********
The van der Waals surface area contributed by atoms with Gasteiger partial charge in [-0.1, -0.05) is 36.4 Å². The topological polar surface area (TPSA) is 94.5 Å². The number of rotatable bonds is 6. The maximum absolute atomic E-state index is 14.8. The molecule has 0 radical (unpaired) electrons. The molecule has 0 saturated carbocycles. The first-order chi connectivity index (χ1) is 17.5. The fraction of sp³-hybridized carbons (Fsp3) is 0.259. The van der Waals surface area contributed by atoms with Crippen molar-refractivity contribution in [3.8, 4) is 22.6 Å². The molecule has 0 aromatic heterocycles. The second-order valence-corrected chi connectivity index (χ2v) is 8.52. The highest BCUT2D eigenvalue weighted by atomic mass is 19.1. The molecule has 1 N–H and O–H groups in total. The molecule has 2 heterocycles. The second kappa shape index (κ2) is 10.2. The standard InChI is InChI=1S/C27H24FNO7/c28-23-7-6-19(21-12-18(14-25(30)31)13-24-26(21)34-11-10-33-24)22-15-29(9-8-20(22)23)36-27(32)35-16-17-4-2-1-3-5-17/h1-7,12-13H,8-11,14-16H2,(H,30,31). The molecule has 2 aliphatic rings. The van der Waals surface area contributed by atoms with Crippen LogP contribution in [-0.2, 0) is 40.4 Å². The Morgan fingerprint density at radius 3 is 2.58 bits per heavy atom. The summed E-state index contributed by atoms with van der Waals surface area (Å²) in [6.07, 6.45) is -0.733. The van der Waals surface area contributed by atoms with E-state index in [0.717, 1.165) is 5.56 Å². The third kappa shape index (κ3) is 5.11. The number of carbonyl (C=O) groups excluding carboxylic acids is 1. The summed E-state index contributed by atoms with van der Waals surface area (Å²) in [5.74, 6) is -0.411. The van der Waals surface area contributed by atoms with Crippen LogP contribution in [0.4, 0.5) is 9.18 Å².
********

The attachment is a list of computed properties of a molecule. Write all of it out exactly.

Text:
The van der Waals surface area contributed by atoms with Gasteiger partial charge in [-0.1, -0.05) is 36.4 Å². The topological polar surface area (TPSA) is 94.5 Å². The number of rotatable bonds is 6. The maximum absolute atomic E-state index is 14.8. The molecule has 0 radical (unpaired) electrons. The molecule has 0 saturated carbocycles. The first-order chi connectivity index (χ1) is 17.5. The fraction of sp³-hybridized carbons (Fsp3) is 0.259. The van der Waals surface area contributed by atoms with Crippen molar-refractivity contribution in [3.8, 4) is 22.6 Å². The molecule has 0 aromatic heterocycles. The second-order valence-corrected chi connectivity index (χ2v) is 8.52. The highest BCUT2D eigenvalue weighted by atomic mass is 19.1. The molecule has 1 N–H and O–H groups in total. The molecule has 2 heterocycles. The second kappa shape index (κ2) is 10.2. The standard InChI is InChI=1S/C27H24FNO7/c28-23-7-6-19(21-12-18(14-25(30)31)13-24-26(21)34-11-10-33-24)22-15-29(9-8-20(22)23)36-27(32)35-16-17-4-2-1-3-5-17/h1-7,12-13H,8-11,14-16H2,(H,30,31). The molecule has 2 aliphatic rings. The van der Waals surface area contributed by atoms with Crippen LogP contribution in [-0.2, 0) is 40.4 Å². The Morgan fingerprint density at radius 3 is 2.58 bits per heavy atom. The summed E-state index contributed by atoms with van der Waals surface area (Å²) in [6.07, 6.45) is -0.733. The van der Waals surface area contributed by atoms with E-state index in [0.717, 1.165) is 5.56 Å². The third kappa shape index (κ3) is 5.11. The number of carbonyl (C=O) groups excluding carboxylic acids is 1. The summed E-state index contributed by atoms with van der Waals surface area (Å²) in [5.74, 6) is -0.411. The van der Waals surface area contributed by atoms with Crippen LogP contribution in [0.4, 0.5) is 9.18 Å².